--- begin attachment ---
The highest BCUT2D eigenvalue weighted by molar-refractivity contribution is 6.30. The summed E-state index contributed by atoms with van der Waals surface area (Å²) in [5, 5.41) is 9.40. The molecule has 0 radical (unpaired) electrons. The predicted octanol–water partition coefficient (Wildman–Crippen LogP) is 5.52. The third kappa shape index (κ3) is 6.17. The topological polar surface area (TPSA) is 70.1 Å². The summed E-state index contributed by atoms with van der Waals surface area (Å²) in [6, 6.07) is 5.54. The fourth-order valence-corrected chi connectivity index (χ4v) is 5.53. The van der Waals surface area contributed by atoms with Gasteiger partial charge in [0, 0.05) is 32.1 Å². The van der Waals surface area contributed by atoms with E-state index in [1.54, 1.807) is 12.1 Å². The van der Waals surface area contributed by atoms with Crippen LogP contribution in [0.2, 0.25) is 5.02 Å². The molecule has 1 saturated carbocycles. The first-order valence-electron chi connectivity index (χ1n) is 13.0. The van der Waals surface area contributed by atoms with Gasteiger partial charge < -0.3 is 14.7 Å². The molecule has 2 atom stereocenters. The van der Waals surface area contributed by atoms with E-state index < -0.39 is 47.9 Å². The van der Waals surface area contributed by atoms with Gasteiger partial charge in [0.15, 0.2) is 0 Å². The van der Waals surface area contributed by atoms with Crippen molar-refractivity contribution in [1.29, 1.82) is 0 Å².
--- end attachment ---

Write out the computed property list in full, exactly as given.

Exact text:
The highest BCUT2D eigenvalue weighted by molar-refractivity contribution is 6.30. The summed E-state index contributed by atoms with van der Waals surface area (Å²) in [5, 5.41) is 9.40. The molecule has 0 radical (unpaired) electrons. The predicted octanol–water partition coefficient (Wildman–Crippen LogP) is 5.52. The third kappa shape index (κ3) is 6.17. The topological polar surface area (TPSA) is 70.1 Å². The summed E-state index contributed by atoms with van der Waals surface area (Å²) in [6, 6.07) is 5.54. The fourth-order valence-corrected chi connectivity index (χ4v) is 5.53. The van der Waals surface area contributed by atoms with Gasteiger partial charge in [0, 0.05) is 32.1 Å². The van der Waals surface area contributed by atoms with E-state index in [1.54, 1.807) is 12.1 Å². The van der Waals surface area contributed by atoms with Crippen LogP contribution in [0.2, 0.25) is 5.02 Å². The molecule has 1 saturated carbocycles. The first-order valence-electron chi connectivity index (χ1n) is 13.0. The van der Waals surface area contributed by atoms with Gasteiger partial charge < -0.3 is 14.7 Å². The molecule has 2 atom stereocenters. The van der Waals surface area contributed by atoms with E-state index < -0.39 is 47.9 Å². The van der Waals surface area contributed by atoms with Gasteiger partial charge in [0.15, 0.2) is 0 Å². The van der Waals surface area contributed by atoms with Crippen molar-refractivity contribution in [1.29, 1.82) is 0 Å².